Thursday, April 7, 2011

The Flipped Classroom

What is a flipped classroom? According to Jerry Overmyer a "Flipped Classroom is a model of teaching in which a student’s homework is the traditional lecture viewed outside of class on a vodcast. Then class time is spent on inquiry-based learning which would include what would traditionally be viewed as a student’s homework assignment. Synonymous with Reverse Classroom."

I've been hearing a lot lately about this relatively new education practice. It is very constructivist and project-based for that matter. Some might say this isn't anything really new, but I think it is. The difference comes from the use of the video blended with a screencast. Here's a video that describes how one teacher uses it:

Here's another teacher using the flipped model:

These teachers are creating their own resources. Great stuff! But it also takes a lot of work. Another teacher flipped his classroom using Khan Academy math, science, and humanities resources. Here's the link to this story: The Flipped Classroom Advances: Developments in Reverse Learning and Instruction

I guess some of my interest was piqued recently around the Flipped Classroom, when I watched a TedTalk video by Salman Khan. Here it is:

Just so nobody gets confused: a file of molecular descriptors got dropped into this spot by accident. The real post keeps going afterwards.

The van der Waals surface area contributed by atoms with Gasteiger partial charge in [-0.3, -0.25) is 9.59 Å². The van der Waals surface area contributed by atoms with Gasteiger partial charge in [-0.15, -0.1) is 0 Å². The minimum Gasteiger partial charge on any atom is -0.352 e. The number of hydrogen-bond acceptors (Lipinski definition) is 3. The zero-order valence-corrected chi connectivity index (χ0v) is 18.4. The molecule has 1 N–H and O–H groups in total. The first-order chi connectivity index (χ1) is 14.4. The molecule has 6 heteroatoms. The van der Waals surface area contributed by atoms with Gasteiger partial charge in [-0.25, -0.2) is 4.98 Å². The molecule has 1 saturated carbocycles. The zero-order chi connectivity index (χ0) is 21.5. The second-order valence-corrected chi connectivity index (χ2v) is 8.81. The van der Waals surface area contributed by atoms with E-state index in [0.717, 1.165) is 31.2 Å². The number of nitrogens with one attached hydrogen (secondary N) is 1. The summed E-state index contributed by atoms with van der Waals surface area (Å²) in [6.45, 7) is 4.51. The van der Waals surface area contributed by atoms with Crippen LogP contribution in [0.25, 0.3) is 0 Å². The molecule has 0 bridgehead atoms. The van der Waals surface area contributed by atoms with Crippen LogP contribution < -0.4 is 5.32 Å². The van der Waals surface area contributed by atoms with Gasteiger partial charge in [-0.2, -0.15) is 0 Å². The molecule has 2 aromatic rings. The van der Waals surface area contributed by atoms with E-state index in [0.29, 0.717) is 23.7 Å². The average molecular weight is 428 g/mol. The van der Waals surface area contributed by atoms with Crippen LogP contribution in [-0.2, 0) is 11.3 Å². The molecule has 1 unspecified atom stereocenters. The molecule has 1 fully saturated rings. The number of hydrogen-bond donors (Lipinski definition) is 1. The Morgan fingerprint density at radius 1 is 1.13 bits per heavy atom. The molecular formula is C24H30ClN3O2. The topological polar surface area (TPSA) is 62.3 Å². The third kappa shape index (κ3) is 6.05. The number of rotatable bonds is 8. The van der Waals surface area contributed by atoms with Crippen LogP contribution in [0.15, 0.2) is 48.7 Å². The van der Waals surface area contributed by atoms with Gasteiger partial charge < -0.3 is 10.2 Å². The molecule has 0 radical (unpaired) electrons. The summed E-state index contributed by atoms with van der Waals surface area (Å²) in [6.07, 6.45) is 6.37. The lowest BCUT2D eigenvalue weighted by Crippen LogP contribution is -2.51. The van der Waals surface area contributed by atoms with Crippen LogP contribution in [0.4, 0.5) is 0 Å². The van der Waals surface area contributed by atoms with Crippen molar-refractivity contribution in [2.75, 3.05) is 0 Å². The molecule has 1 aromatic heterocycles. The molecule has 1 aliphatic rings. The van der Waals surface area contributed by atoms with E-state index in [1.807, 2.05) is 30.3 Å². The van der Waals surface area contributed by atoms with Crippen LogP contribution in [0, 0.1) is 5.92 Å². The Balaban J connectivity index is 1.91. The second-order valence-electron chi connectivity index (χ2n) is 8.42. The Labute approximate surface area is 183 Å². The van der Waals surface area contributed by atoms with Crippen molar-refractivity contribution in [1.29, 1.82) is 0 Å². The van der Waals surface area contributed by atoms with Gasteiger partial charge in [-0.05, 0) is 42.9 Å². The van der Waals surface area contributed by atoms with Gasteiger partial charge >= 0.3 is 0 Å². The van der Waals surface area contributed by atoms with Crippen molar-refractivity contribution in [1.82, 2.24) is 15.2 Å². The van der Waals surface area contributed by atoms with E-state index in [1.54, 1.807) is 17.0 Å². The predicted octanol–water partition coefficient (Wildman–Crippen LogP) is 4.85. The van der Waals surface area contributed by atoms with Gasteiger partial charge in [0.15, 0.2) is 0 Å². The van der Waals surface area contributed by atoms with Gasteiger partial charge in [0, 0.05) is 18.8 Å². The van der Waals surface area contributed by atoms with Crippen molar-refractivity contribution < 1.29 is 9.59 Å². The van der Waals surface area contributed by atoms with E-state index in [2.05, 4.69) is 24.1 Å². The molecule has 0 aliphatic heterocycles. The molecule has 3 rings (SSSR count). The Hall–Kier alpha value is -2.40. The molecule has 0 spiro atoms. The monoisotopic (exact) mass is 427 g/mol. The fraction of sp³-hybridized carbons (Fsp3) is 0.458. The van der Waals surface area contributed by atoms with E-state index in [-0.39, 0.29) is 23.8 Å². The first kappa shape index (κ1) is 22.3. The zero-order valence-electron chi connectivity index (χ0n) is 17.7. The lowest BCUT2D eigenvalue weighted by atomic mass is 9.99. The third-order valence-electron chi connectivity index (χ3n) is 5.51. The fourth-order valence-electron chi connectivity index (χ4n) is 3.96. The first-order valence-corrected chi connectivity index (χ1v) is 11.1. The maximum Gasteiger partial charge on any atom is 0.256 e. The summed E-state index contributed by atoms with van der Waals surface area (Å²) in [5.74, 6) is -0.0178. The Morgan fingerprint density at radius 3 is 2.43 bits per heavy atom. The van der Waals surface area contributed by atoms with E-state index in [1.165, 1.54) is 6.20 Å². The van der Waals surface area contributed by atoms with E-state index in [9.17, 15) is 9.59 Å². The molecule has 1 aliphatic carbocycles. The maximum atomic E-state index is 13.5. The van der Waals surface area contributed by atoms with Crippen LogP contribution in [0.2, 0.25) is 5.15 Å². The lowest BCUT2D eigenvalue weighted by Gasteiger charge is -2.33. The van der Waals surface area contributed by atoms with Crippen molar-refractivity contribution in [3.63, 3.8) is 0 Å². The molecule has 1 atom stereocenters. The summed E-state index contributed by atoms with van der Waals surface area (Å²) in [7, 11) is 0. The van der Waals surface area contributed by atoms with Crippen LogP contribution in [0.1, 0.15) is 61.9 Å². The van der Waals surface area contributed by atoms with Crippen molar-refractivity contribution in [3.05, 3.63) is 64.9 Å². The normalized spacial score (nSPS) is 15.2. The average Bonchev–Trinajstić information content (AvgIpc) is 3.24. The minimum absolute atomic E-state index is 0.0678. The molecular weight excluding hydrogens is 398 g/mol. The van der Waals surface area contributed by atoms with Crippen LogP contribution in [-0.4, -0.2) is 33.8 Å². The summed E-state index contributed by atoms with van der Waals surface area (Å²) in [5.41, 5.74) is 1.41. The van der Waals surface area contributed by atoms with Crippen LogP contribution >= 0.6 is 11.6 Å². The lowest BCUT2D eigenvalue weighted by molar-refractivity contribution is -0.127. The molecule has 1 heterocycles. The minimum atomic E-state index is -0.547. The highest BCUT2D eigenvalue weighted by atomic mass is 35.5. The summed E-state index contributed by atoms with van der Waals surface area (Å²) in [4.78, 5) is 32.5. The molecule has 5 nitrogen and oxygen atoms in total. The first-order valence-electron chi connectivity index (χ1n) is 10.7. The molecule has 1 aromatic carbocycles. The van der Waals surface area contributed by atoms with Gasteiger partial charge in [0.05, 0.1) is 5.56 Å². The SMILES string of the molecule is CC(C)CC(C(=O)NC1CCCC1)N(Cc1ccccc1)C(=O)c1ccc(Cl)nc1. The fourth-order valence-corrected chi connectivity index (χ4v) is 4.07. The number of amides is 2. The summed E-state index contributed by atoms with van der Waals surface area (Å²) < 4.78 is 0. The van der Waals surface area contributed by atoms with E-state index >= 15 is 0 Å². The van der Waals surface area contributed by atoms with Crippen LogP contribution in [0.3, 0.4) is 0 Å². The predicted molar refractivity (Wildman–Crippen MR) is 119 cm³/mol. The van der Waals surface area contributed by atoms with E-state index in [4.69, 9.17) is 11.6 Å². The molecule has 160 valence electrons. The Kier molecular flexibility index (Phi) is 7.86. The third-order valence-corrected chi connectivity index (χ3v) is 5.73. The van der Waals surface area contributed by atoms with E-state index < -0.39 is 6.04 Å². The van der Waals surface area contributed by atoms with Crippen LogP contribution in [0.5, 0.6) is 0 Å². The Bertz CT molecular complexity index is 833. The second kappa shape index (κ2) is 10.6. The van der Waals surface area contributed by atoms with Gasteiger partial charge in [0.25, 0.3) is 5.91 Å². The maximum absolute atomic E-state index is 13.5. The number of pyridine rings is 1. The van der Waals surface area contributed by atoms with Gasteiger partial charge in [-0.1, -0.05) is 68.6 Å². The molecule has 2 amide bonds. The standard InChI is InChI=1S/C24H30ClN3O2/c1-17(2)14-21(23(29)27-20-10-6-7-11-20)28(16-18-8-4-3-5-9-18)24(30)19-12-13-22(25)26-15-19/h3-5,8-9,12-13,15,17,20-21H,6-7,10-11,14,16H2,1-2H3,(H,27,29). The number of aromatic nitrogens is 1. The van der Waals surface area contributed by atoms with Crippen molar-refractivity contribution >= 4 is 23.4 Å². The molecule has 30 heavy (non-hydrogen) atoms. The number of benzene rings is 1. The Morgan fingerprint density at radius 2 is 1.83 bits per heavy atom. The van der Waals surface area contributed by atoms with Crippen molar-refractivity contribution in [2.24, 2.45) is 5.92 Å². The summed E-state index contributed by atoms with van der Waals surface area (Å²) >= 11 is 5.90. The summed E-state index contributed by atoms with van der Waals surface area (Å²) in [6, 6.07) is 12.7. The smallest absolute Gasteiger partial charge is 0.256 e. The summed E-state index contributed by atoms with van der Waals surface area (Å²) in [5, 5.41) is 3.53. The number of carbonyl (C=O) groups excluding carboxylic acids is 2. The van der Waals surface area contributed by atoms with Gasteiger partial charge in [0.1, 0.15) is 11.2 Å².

Here at Credenda, we use live instruction with ElluminateLive to deliver our instruction. Even though we use technology to deliver instruction, it can be very much a matter of an eTeacher trying to recreate a face to face classroom online. That doesn't work, because lecture styled instruction doesn't necessarily work best. We have to make the learning experience more engaging. Using technology like an iTouch with videos is very creative, using screencasts makes sense as well. Sometimes I think we overwhelm our students with too much information, and really not think about how much are they retaining.

So how can we at Credenda create a flipped classroom for our students? First of all, I would hate to lose the live experience in creating a flipped classroom. I don't think we would have to either. Using ElluminateLive and using the video inset into the session with the whiteboard as the screencast is what we do each day already. The difference comes into play when we allow students to access their archived, recorded classes on their own time as in a Flipped Classroom, and using the regularly scheduled time during the day to help students with their homework. Could it work? Yes. I think it could, but it would take some reeducating of eStudents and eTeachers. If we try something like this at Credenda, we need to run a pilot first and see how it works.